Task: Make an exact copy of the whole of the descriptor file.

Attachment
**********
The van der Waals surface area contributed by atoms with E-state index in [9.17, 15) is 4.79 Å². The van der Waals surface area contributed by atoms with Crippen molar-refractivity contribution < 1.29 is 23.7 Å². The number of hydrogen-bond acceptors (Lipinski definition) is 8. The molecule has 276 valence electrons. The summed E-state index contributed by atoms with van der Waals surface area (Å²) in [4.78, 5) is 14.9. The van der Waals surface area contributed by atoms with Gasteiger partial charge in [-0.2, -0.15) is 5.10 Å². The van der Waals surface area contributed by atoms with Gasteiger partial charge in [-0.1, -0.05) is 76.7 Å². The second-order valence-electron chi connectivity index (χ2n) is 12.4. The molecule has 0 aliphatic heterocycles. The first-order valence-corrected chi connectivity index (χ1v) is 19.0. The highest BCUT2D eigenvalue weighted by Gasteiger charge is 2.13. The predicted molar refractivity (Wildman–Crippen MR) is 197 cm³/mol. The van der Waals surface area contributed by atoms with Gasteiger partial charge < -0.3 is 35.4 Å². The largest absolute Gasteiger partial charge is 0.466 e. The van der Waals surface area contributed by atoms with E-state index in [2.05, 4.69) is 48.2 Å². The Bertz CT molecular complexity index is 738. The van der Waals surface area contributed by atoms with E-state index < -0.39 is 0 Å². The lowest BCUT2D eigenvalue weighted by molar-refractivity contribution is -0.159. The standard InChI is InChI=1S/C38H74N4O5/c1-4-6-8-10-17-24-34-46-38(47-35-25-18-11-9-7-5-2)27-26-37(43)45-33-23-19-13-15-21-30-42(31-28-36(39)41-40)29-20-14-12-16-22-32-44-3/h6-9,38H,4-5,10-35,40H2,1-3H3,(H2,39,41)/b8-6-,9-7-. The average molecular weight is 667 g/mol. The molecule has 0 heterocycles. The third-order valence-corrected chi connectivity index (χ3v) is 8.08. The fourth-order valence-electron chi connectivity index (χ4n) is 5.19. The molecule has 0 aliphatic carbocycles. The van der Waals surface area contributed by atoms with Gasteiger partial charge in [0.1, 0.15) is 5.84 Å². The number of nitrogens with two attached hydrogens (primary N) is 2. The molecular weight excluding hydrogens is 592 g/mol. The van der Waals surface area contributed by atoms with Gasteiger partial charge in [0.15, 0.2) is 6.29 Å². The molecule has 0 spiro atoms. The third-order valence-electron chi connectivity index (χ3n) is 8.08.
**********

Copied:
The van der Waals surface area contributed by atoms with E-state index in [9.17, 15) is 4.79 Å². The van der Waals surface area contributed by atoms with Crippen molar-refractivity contribution < 1.29 is 23.7 Å². The number of hydrogen-bond acceptors (Lipinski definition) is 8. The molecule has 276 valence electrons. The summed E-state index contributed by atoms with van der Waals surface area (Å²) in [4.78, 5) is 14.9. The van der Waals surface area contributed by atoms with Gasteiger partial charge in [-0.2, -0.15) is 5.10 Å². The van der Waals surface area contributed by atoms with Gasteiger partial charge in [-0.1, -0.05) is 76.7 Å². The second-order valence-electron chi connectivity index (χ2n) is 12.4. The molecule has 0 aliphatic heterocycles. The first-order valence-corrected chi connectivity index (χ1v) is 19.0. The highest BCUT2D eigenvalue weighted by Gasteiger charge is 2.13. The predicted molar refractivity (Wildman–Crippen MR) is 197 cm³/mol. The van der Waals surface area contributed by atoms with Gasteiger partial charge < -0.3 is 35.4 Å². The largest absolute Gasteiger partial charge is 0.466 e. The van der Waals surface area contributed by atoms with E-state index in [2.05, 4.69) is 48.2 Å². The Bertz CT molecular complexity index is 738. The van der Waals surface area contributed by atoms with E-state index < -0.39 is 0 Å². The lowest BCUT2D eigenvalue weighted by molar-refractivity contribution is -0.159. The standard InChI is InChI=1S/C38H74N4O5/c1-4-6-8-10-17-24-34-46-38(47-35-25-18-11-9-7-5-2)27-26-37(43)45-33-23-19-13-15-21-30-42(31-28-36(39)41-40)29-20-14-12-16-22-32-44-3/h6-9,38H,4-5,10-35,40H2,1-3H3,(H2,39,41)/b8-6-,9-7-. The average molecular weight is 667 g/mol. The molecule has 0 heterocycles. The third-order valence-corrected chi connectivity index (χ3v) is 8.08. The fourth-order valence-electron chi connectivity index (χ4n) is 5.19. The molecule has 0 aliphatic carbocycles. The van der Waals surface area contributed by atoms with Gasteiger partial charge in [0.1, 0.15) is 5.84 Å². The number of nitrogens with two attached hydrogens (primary N) is 2. The molecular weight excluding hydrogens is 592 g/mol. The van der Waals surface area contributed by atoms with Gasteiger partial charge in [0.15, 0.2) is 6.29 Å². The molecule has 0 spiro atoms. The third-order valence-electron chi connectivity index (χ3n) is 8.08.